The Becht family loves having problems—engineering problems, to be precise. They are extremely good at solving them, and have been since Charles Becht III, 85, founded Becht Engineering in 1964 to consult on building systems for architects and homeowners.
One of Becht’s first jobs was the process, machine design and construction of a fiberglass manufacturing plant in North Carolina. This included first-of-its-kind manufacturing equipment. Becht successfully reduced overhead for the project by hiring part-time help on nights and weekends. Though the company saved money, Becht worked around the clock, setting the tone for innovation and inspiring the company motto, “We solve problems.”
“We do our best for each client…We [have] never walked away from a job because of budget challenges” explains Becht.
Becht’s daughter Laurie E. Becht, now 60, joined the firm in 1972, followed in 1986 by her brother Charles Becht IV, who brought knowledge of power plants, refineries, and chemical and petrochemical companies.
To better serve their clients’ needs, in 2006 the Bechts split the operation into two companies: Becht Engineering Building Technologies (BEBT) handles building systems, and Becht Engineering Co. (BEC) serves the power industries. Combined, the companies have averaged $30 million in sales over the past three years.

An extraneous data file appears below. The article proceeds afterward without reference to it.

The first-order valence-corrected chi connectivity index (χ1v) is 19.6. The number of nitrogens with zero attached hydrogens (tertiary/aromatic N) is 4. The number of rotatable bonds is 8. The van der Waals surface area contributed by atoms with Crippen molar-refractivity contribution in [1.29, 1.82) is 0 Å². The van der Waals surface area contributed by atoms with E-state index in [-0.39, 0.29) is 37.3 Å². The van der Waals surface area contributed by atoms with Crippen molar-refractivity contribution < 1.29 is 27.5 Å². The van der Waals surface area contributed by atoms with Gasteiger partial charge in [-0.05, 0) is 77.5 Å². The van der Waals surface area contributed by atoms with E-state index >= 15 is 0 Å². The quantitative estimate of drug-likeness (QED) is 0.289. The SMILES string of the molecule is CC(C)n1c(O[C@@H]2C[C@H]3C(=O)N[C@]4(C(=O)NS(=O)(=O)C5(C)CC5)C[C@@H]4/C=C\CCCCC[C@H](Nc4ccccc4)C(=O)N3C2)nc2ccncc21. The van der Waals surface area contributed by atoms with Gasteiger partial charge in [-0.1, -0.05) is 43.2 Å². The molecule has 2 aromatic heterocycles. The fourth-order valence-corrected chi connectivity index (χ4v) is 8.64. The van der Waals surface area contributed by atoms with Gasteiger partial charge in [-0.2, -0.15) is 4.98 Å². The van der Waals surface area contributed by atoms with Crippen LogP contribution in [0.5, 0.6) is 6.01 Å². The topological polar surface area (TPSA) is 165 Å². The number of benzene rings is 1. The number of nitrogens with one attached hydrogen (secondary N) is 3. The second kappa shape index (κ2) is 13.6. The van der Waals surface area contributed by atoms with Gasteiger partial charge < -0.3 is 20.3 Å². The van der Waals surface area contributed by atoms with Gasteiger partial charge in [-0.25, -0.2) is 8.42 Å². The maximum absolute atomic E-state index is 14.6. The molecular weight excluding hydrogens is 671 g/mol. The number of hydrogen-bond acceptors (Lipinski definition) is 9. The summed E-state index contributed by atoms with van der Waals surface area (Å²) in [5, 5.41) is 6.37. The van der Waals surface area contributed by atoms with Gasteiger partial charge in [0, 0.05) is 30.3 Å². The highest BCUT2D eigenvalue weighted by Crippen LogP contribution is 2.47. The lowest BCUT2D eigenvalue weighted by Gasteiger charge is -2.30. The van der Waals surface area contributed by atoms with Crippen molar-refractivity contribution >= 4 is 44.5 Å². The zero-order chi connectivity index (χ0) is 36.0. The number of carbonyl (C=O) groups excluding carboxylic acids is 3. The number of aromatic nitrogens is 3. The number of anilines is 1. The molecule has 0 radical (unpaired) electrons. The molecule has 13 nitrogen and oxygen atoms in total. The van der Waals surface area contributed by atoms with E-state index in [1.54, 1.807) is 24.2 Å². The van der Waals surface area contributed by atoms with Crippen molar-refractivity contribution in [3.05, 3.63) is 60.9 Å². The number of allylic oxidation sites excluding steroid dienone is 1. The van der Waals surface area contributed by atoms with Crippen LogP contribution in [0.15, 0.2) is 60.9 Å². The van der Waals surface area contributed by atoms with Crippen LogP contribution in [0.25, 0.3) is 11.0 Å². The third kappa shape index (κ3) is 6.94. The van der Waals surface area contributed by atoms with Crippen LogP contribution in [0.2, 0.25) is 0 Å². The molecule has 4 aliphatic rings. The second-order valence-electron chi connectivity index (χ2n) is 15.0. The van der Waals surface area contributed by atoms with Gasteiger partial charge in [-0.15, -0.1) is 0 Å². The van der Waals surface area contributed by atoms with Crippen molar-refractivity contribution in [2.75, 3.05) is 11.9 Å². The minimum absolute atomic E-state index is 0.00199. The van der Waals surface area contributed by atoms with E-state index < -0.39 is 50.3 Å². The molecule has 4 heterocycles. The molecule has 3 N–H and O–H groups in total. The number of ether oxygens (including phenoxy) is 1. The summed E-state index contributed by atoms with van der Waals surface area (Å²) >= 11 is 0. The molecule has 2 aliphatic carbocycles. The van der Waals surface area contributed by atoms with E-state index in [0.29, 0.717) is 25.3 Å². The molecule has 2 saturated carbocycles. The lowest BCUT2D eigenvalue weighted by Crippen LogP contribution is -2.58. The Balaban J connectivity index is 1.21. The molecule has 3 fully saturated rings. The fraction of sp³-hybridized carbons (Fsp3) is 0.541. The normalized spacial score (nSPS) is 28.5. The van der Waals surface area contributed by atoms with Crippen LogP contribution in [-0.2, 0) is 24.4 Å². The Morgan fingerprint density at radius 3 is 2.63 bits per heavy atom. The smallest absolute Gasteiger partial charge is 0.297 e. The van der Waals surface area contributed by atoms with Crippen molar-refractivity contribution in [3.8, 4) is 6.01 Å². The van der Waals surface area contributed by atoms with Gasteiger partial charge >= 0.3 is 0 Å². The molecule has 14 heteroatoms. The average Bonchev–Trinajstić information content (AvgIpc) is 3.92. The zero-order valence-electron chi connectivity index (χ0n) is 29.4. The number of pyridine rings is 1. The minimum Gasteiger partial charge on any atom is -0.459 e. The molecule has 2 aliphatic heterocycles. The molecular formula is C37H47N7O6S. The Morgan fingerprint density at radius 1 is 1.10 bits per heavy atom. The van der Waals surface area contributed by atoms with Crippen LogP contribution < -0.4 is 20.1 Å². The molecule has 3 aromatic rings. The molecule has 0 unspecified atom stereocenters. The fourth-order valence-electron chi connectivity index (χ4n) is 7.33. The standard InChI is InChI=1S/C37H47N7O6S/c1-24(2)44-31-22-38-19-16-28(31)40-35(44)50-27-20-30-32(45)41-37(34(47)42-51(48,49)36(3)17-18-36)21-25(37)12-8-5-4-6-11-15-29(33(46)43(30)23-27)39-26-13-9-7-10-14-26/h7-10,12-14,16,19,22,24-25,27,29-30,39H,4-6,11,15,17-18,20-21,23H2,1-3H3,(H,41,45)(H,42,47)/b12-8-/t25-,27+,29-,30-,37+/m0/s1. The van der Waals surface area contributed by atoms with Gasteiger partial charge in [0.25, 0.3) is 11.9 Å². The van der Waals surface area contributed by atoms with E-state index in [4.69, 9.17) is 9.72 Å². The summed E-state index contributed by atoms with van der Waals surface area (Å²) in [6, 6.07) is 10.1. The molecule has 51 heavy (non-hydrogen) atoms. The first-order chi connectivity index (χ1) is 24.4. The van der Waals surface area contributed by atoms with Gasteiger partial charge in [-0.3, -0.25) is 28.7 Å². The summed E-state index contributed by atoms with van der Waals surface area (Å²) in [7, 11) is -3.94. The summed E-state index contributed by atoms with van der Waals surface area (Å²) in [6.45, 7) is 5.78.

The founder remains active as CEO of BEBT. Laurie, who has an honors degree in mechanical engineering from the New Jersey Institute of Technology, is senior vice president of BEBT. Charles IV is president of BEC; his wife, Mary, is its marketing manager. They often travel on business together.
Charles Becht V, 30, treasurer and engineering advisor, and John Becht, 24, engineer, both at BEC, are the third generation to join the Becht Organization. Charles V has a bachelor of science degree in mechanical engineering from Bucknell University and a masters in nuclear engineering from Georgia Institute of Technology.